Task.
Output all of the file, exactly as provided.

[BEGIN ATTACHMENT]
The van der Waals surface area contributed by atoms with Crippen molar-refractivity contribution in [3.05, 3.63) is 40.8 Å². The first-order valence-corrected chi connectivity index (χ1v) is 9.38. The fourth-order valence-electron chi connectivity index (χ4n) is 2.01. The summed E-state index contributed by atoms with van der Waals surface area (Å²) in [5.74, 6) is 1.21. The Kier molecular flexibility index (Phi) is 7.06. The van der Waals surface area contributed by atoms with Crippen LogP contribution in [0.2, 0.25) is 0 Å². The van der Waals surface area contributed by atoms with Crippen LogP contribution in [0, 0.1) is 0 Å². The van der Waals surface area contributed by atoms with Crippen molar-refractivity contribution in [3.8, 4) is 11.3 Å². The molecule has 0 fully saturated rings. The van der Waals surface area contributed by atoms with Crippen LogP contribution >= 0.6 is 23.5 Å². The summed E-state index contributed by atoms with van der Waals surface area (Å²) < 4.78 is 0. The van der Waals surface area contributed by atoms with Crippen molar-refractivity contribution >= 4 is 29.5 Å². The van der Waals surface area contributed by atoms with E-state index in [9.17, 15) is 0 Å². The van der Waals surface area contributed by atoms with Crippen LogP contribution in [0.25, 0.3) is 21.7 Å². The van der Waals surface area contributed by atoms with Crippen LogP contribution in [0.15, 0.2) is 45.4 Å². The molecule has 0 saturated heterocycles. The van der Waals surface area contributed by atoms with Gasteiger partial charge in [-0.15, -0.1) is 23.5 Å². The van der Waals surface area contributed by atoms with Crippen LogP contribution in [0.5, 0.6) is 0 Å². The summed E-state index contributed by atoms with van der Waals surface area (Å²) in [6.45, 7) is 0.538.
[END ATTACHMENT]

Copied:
The van der Waals surface area contributed by atoms with Crippen molar-refractivity contribution in [3.05, 3.63) is 40.8 Å². The first-order valence-corrected chi connectivity index (χ1v) is 9.38. The fourth-order valence-electron chi connectivity index (χ4n) is 2.01. The summed E-state index contributed by atoms with van der Waals surface area (Å²) in [5.74, 6) is 1.21. The Kier molecular flexibility index (Phi) is 7.06. The van der Waals surface area contributed by atoms with Crippen LogP contribution in [0.2, 0.25) is 0 Å². The van der Waals surface area contributed by atoms with Crippen LogP contribution in [0, 0.1) is 0 Å². The van der Waals surface area contributed by atoms with Crippen molar-refractivity contribution in [3.8, 4) is 11.3 Å². The molecule has 0 fully saturated rings. The van der Waals surface area contributed by atoms with Crippen LogP contribution >= 0.6 is 23.5 Å². The summed E-state index contributed by atoms with van der Waals surface area (Å²) < 4.78 is 0. The van der Waals surface area contributed by atoms with Crippen molar-refractivity contribution >= 4 is 29.5 Å². The van der Waals surface area contributed by atoms with E-state index in [9.17, 15) is 0 Å². The van der Waals surface area contributed by atoms with Crippen LogP contribution in [0.25, 0.3) is 21.7 Å². The van der Waals surface area contributed by atoms with Crippen LogP contribution in [0.15, 0.2) is 45.4 Å². The molecule has 0 saturated heterocycles. The van der Waals surface area contributed by atoms with Gasteiger partial charge in [-0.15, -0.1) is 23.5 Å². The van der Waals surface area contributed by atoms with Crippen LogP contribution in [0.5, 0.6) is 0 Å². The summed E-state index contributed by atoms with van der Waals surface area (Å²) in [6.45, 7) is 0.538.